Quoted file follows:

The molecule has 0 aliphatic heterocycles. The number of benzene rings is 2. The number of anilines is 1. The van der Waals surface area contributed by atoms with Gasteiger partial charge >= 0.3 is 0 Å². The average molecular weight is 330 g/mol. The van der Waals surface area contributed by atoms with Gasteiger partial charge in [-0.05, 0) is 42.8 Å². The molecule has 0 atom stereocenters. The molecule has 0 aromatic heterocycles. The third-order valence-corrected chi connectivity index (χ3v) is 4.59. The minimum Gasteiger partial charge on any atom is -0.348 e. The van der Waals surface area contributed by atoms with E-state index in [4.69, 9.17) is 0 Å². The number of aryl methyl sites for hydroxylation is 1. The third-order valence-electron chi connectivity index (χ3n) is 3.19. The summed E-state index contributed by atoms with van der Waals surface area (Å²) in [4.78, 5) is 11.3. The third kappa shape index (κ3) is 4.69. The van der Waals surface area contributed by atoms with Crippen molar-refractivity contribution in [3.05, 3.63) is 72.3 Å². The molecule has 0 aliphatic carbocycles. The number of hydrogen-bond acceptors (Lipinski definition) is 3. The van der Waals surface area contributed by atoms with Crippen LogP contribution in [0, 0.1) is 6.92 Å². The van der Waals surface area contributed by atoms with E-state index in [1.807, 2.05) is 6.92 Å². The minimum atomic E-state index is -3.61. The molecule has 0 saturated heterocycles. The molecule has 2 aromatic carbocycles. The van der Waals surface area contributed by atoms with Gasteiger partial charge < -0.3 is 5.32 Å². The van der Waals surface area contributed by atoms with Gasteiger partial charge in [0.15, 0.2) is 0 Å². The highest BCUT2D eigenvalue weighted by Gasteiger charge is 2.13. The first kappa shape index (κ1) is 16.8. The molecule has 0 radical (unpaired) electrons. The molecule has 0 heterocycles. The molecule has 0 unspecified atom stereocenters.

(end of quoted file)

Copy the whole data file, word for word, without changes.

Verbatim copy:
The molecule has 0 aliphatic heterocycles. The number of benzene rings is 2. The number of anilines is 1. The van der Waals surface area contributed by atoms with Gasteiger partial charge >= 0.3 is 0 Å². The average molecular weight is 330 g/mol. The van der Waals surface area contributed by atoms with Gasteiger partial charge in [-0.05, 0) is 42.8 Å². The molecule has 0 atom stereocenters. The molecule has 0 aromatic heterocycles. The third-order valence-corrected chi connectivity index (χ3v) is 4.59. The minimum Gasteiger partial charge on any atom is -0.348 e. The van der Waals surface area contributed by atoms with E-state index in [4.69, 9.17) is 0 Å². The number of aryl methyl sites for hydroxylation is 1. The third-order valence-electron chi connectivity index (χ3n) is 3.19. The summed E-state index contributed by atoms with van der Waals surface area (Å²) in [4.78, 5) is 11.3. The third kappa shape index (κ3) is 4.69. The van der Waals surface area contributed by atoms with Crippen molar-refractivity contribution in [3.05, 3.63) is 72.3 Å². The molecule has 0 aliphatic carbocycles. The number of hydrogen-bond acceptors (Lipinski definition) is 3. The van der Waals surface area contributed by atoms with Crippen LogP contribution in [0, 0.1) is 6.92 Å². The van der Waals surface area contributed by atoms with E-state index in [1.807, 2.05) is 6.92 Å². The minimum atomic E-state index is -3.61. The molecule has 0 saturated heterocycles. The molecule has 2 aromatic carbocycles. The van der Waals surface area contributed by atoms with Gasteiger partial charge < -0.3 is 5.32 Å². The van der Waals surface area contributed by atoms with Gasteiger partial charge in [0.15, 0.2) is 0 Å². The highest BCUT2D eigenvalue weighted by Gasteiger charge is 2.13. The first kappa shape index (κ1) is 16.8. The molecule has 0 radical (unpaired) electrons. The molecule has 0 heterocycles. The molecule has 0 unspecified atom stereocenters.